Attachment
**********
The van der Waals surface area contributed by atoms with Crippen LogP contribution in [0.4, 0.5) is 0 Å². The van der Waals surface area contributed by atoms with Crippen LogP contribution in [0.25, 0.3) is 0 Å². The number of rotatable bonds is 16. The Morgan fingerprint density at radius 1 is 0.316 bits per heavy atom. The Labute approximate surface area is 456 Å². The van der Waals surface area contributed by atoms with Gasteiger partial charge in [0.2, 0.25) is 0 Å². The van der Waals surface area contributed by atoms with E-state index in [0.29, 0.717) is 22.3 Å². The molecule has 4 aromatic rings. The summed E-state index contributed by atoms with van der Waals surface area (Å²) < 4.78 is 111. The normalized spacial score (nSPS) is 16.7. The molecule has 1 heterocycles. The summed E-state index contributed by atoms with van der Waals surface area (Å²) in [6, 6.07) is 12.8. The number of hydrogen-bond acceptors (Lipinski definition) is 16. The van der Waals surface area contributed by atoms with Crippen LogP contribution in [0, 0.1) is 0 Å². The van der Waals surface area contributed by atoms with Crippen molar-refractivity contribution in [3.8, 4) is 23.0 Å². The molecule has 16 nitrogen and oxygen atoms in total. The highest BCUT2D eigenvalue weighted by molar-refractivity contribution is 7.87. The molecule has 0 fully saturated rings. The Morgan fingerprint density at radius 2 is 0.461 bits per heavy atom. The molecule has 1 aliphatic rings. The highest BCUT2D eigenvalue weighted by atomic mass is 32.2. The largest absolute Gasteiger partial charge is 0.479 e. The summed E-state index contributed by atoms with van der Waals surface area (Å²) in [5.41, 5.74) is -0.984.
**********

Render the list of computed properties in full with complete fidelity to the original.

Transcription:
The van der Waals surface area contributed by atoms with Crippen LogP contribution in [0.4, 0.5) is 0 Å². The van der Waals surface area contributed by atoms with Crippen LogP contribution in [0.25, 0.3) is 0 Å². The number of rotatable bonds is 16. The Morgan fingerprint density at radius 1 is 0.316 bits per heavy atom. The Labute approximate surface area is 456 Å². The van der Waals surface area contributed by atoms with Gasteiger partial charge in [0.2, 0.25) is 0 Å². The van der Waals surface area contributed by atoms with E-state index in [0.29, 0.717) is 22.3 Å². The molecule has 4 aromatic rings. The summed E-state index contributed by atoms with van der Waals surface area (Å²) < 4.78 is 111. The normalized spacial score (nSPS) is 16.7. The molecule has 1 heterocycles. The summed E-state index contributed by atoms with van der Waals surface area (Å²) in [6, 6.07) is 12.8. The number of hydrogen-bond acceptors (Lipinski definition) is 16. The van der Waals surface area contributed by atoms with Crippen LogP contribution in [0, 0.1) is 0 Å². The van der Waals surface area contributed by atoms with Crippen molar-refractivity contribution in [3.8, 4) is 23.0 Å². The molecule has 16 nitrogen and oxygen atoms in total. The highest BCUT2D eigenvalue weighted by molar-refractivity contribution is 7.87. The molecule has 0 fully saturated rings. The Morgan fingerprint density at radius 2 is 0.461 bits per heavy atom. The molecule has 1 aliphatic rings. The highest BCUT2D eigenvalue weighted by atomic mass is 32.2. The largest absolute Gasteiger partial charge is 0.479 e. The summed E-state index contributed by atoms with van der Waals surface area (Å²) in [5.41, 5.74) is -0.984.